BEIJING--Intel may be plunging ahead with manufacturing plans in China, but its research-and-development arm isn't moving at quite the same pace.
Engineers at labs in Beijing and Shanghai are working on important research into areas such as parallel programming tools and terascale computing. But no processors are in development here as of yet, and it may be some time before that happens, said Justin Rattner, who, as Intel's chief technology officer, leads its labs.
Intel is in China this week for its semiannual Intel Developer Forum. The company usually holds these conferences in San Francisco, but it moved the operation overseas this year, in part because of cutbacks to the IDF budget and in part to highlight its growing operations in China, including the recent announcement that it plans to build chips in Dalian later this decade.
In addition to chip-packaging plants in Shanghai and Chengdu, Intel currently operates research labs in Beijing and Shanghai. Much of the work there is focused on software development, which might at first glance seem a bit out of sorts for the world's largest chipmaker.
But Intel actually has loads of software developers in China working on things like a replacement for the BIOS (basic input/output system) technology that boots an operating system and compiler technology that helps programmers get ready for processors with multiple cores, Rattner said in an interview before the conference.
Some of the work surrounding Intel's so-called terascale research--most recently showcased through its 80-core chip prototype--is also being done at the company's Beijing labs, Rattner said. For example, Chinese researchers are working on applications that can harness the power of 80 separate processing cores--something today's applications and programming techniques can't handle.
Striving for parity in education
Even though the company plans to build chips in China, consumers should not expect Intel's next processor design to emerge from the country, Rattner said.
"The fab announcement in Dalian is certainly an indication that we're willing to do more in China, but we're trying to pace ourselves," he said.
Part of the problem is that the Chinese educational system isn't up to par with the American university system, Rattner said. The Ph.D. students whom Intel has hired in China don't have the same level of expertise that its United States-trained engineers have.
Several engineers have gone to the United States to learn, then have returned to China to work in Intel's labs, Rattner said, but until Chinese computer science programs are as good as those in the States, Intel's research expansion into China will probably be gradual, he said.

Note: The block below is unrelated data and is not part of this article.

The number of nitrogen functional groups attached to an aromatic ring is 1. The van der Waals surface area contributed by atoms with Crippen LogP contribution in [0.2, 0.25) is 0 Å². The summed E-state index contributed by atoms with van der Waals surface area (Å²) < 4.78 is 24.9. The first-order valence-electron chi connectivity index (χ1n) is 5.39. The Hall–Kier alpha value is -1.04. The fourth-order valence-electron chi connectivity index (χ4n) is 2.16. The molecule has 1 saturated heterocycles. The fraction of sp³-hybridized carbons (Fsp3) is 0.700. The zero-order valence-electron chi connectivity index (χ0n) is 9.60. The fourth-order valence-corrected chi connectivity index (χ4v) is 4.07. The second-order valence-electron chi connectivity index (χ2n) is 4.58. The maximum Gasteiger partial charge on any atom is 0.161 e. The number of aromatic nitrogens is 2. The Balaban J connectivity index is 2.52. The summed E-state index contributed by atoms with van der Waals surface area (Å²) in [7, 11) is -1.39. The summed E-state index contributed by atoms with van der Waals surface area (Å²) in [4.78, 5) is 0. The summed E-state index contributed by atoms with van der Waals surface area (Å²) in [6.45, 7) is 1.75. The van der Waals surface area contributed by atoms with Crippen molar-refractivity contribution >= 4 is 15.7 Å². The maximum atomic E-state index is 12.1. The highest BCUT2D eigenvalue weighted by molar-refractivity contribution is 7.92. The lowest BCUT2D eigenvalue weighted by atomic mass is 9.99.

This is something Intel is working on, said Tan Wee Theng, president of Intel China. The company is spending a lot of time and money working with the local university education system on science and technology education.
When Intel announced plans to set up a plant in Dalian, it also set up a program with the local university to focus on electrical engineers and computer science, he said.
Intel has been more aggressive with research and development in India. Much of the design work for its 80-core processor prototype was done in Bangalore, and Intel India actually came up with a processor design, called Whitefield that, while it never saw the light of day, was based on design principles that Intel plans to incorporate into its Nehalem generation of processors next year.
And the role of Intel's Israeli chip design operation in turning around the company's fortunes this decade cannot be overstated.
In the earlier part of this decade, the company's Oregon research labs had led Intel down a development path that focused on fast single-core processors. But overheating concerns forced Intel to seek an alternative path to increasing performance, and that solution came from Intel's Israeli labs in the form of the Banias design--known to the world as the Pentium M.
Still, Rattner has been impressed with the work coming out of Intel's China operation. More and more work could be headed that way, but the above concerns--plus the export controls that prevent cutting-edge chipmaking technology from being taken into China--will keep the most critical projects out of the country for some time to come.